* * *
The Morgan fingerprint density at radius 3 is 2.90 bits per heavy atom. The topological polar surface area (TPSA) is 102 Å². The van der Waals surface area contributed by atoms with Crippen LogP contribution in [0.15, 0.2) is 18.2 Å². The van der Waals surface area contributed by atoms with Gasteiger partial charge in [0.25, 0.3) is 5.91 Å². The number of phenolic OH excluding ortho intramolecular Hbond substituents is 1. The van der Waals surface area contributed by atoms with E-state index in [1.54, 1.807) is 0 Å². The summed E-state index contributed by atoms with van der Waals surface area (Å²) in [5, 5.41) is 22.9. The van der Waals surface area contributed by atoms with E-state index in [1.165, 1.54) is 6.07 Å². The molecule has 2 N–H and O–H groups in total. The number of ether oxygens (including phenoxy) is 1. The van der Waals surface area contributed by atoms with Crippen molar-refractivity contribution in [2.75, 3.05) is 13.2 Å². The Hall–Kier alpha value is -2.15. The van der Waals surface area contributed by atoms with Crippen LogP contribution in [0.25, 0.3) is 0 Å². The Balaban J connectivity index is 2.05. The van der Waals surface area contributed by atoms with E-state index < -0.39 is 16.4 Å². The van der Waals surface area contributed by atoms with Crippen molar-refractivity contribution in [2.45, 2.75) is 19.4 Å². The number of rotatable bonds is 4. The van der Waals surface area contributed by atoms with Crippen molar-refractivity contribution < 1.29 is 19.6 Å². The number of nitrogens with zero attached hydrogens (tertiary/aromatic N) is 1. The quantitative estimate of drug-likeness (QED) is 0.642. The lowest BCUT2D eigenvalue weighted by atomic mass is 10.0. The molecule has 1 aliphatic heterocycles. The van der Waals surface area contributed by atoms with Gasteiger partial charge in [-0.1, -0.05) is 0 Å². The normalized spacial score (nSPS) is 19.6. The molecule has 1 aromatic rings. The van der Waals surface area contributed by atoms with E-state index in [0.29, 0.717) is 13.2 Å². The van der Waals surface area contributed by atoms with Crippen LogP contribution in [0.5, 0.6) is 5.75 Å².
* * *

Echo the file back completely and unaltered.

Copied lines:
The Morgan fingerprint density at radius 3 is 2.90 bits per heavy atom. The topological polar surface area (TPSA) is 102 Å². The van der Waals surface area contributed by atoms with Crippen LogP contribution in [0.15, 0.2) is 18.2 Å². The van der Waals surface area contributed by atoms with Gasteiger partial charge in [0.25, 0.3) is 5.91 Å². The number of phenolic OH excluding ortho intramolecular Hbond substituents is 1. The van der Waals surface area contributed by atoms with E-state index in [1.54, 1.807) is 0 Å². The summed E-state index contributed by atoms with van der Waals surface area (Å²) in [5, 5.41) is 22.9. The van der Waals surface area contributed by atoms with E-state index in [1.165, 1.54) is 6.07 Å². The molecule has 2 N–H and O–H groups in total. The number of ether oxygens (including phenoxy) is 1. The van der Waals surface area contributed by atoms with Crippen molar-refractivity contribution in [2.75, 3.05) is 13.2 Å². The Hall–Kier alpha value is -2.15. The van der Waals surface area contributed by atoms with Crippen LogP contribution in [0.25, 0.3) is 0 Å². The Balaban J connectivity index is 2.05. The van der Waals surface area contributed by atoms with E-state index < -0.39 is 16.4 Å². The van der Waals surface area contributed by atoms with Crippen molar-refractivity contribution in [2.45, 2.75) is 19.4 Å². The number of rotatable bonds is 4. The van der Waals surface area contributed by atoms with Crippen molar-refractivity contribution < 1.29 is 19.6 Å². The number of nitrogens with zero attached hydrogens (tertiary/aromatic N) is 1. The quantitative estimate of drug-likeness (QED) is 0.642. The lowest BCUT2D eigenvalue weighted by atomic mass is 10.0. The molecule has 1 aliphatic heterocycles. The van der Waals surface area contributed by atoms with Gasteiger partial charge in [-0.1, -0.05) is 0 Å². The normalized spacial score (nSPS) is 19.6. The molecule has 1 aromatic rings. The van der Waals surface area contributed by atoms with E-state index in [0.29, 0.717) is 13.2 Å². The van der Waals surface area contributed by atoms with Crippen LogP contribution in [0.5, 0.6) is 5.75 Å².